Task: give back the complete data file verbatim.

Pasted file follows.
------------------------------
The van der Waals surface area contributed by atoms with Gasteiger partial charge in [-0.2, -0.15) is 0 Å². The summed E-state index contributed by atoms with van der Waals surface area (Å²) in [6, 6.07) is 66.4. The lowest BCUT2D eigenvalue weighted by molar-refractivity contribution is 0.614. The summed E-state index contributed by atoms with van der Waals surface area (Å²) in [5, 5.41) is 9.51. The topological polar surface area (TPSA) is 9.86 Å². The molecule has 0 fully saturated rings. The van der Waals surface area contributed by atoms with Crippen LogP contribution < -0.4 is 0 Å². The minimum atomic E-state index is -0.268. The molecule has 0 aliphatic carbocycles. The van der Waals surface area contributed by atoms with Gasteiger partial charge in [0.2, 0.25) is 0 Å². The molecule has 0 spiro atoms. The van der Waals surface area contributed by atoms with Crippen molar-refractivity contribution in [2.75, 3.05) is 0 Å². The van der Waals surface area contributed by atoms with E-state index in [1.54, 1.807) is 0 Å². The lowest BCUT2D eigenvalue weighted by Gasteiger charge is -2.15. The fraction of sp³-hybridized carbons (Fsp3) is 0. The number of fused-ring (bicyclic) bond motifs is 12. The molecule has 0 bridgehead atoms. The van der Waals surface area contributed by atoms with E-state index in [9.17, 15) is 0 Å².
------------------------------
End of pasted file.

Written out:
The van der Waals surface area contributed by atoms with Gasteiger partial charge in [-0.2, -0.15) is 0 Å². The summed E-state index contributed by atoms with van der Waals surface area (Å²) in [6, 6.07) is 66.4. The lowest BCUT2D eigenvalue weighted by molar-refractivity contribution is 0.614. The summed E-state index contributed by atoms with van der Waals surface area (Å²) in [5, 5.41) is 9.51. The topological polar surface area (TPSA) is 9.86 Å². The molecule has 0 fully saturated rings. The van der Waals surface area contributed by atoms with Crippen LogP contribution < -0.4 is 0 Å². The minimum atomic E-state index is -0.268. The molecule has 0 aliphatic carbocycles. The van der Waals surface area contributed by atoms with Gasteiger partial charge in [0.2, 0.25) is 0 Å². The molecule has 0 spiro atoms. The van der Waals surface area contributed by atoms with Crippen molar-refractivity contribution in [2.75, 3.05) is 0 Å². The van der Waals surface area contributed by atoms with E-state index in [1.54, 1.807) is 0 Å². The lowest BCUT2D eigenvalue weighted by Gasteiger charge is -2.15. The fraction of sp³-hybridized carbons (Fsp3) is 0. The number of fused-ring (bicyclic) bond motifs is 12. The molecule has 0 bridgehead atoms. The van der Waals surface area contributed by atoms with E-state index in [9.17, 15) is 0 Å².